Jacki Stone spoke about behaviors of concern, a term which encompasses a spectrum of negative behaviors including stalking and relationship violence. Photo by Jaedon Huie.
The Social Work Student Association hosted Jacki Stone, a UMBC faculty member in the Vice President for Student Affairs’ Office, to present on behaviors of concern. The presentation discussed a spectrum of worrying behaviors, from typical signs of daily stress to stalking and relationship violence. While a plethora of ways to prevent campus violence exist, one of the most emphasized solutions given was to engage with community members.
While the Social Work Student Association focuses its attention on social work majors and minors, Tanya Ramsey, a sophomore social work major with a desire to work in the adolescent trauma sector, reassured, “it’s open to everyone.” Stone’s work includes participating in the Green Dot initiative on campus, which means this presentation is available to everyone on campus. Green Dot intends to train individuals on how to prevent and reduce violence on campus.
As Stone introduced the presentation, she encouraged the audience to think from, “a campus perspective, career perspective and life perspective.” Although the “career perspective” directly applied to the room of social work majors, Stone stressed, “these are life skills.” The first half of the demonstration included a video from the Center for Protection and Safety.
The video outlined several behaviors, like mood changes, stalking, interest in violence and obsession, then categorized them on a spectrum from everyday behaviors to unacceptable ones. Since the video focused on preventing violence, three options of action were presented to the viewers. If one witnesses a behavior that makes them uncomfortable, uneasy or raises concern, they can report the behavior to a staff or faculty member (anyone from an RA to a professor or campus police), make a mental note of the behavior or simply talk to the person who exhibited the behavior.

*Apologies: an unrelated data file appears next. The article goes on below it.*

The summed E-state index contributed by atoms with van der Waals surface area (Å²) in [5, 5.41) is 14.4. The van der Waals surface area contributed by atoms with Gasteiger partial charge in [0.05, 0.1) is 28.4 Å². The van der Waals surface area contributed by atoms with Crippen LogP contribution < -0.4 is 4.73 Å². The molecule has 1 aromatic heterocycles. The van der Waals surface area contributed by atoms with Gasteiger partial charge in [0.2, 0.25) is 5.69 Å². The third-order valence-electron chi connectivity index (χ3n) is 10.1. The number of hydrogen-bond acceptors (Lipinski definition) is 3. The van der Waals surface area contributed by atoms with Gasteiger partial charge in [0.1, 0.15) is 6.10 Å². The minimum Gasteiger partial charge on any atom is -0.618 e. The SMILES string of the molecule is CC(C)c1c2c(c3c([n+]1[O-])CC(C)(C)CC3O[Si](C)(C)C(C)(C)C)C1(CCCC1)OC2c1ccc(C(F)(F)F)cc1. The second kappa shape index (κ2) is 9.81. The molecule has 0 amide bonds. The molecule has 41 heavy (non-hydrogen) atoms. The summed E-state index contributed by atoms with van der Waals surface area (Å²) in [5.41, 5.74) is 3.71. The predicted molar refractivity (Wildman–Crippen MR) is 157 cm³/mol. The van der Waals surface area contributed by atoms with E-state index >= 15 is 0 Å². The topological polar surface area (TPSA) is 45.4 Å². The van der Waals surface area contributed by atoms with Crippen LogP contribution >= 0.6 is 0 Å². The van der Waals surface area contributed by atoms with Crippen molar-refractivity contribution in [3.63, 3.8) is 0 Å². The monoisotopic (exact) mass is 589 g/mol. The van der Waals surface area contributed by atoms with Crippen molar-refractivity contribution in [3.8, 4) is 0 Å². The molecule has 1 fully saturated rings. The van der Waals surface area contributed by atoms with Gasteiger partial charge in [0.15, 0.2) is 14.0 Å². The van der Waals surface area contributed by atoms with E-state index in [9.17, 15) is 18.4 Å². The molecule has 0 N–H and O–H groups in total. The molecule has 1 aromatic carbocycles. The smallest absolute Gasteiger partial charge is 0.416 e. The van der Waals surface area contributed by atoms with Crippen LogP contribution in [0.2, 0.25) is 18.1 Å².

Stone talked about the work she does on campus and said that her position of Community Health and Safety Specialist became essential in the wake of the Virginia Tech tragedy. Stone said it arose from, “this idea that there’s this one student and a bunch of people had seen the behaviors but there was nowhere to report.
“[My colleagues are] the collectors of information in that way. One person may say something that may seem insignificant, but 3 people could have reported them also,” she added.
Stone’s personal advice on what to do if you are unsure if you should report what you have seen is, “lots of times there is a perfectly reasonable explanation, but if you don’t report it, we won’t know.” Her department, located in Commons 319, is trained in how to discern campus threats from someone having a rough day, but she still encourages everyone to report worrying behaviors because “there is no profile of a campus threat — it could be anyone.”
To report a behavior, Stone emphasized the use of intuition and context. “Sometimes folks say stuff that they don’t really mean,” she started. “But anything about harm of others or harm of self [is a red flag].” If you are unclear on whether a behavior is worrying, Stone continued, “it’s thinking about context: is it appropriate to be searching guns in a classroom about physics?” Reports can be filed with the campus police department, campus life or a campus employee you trust.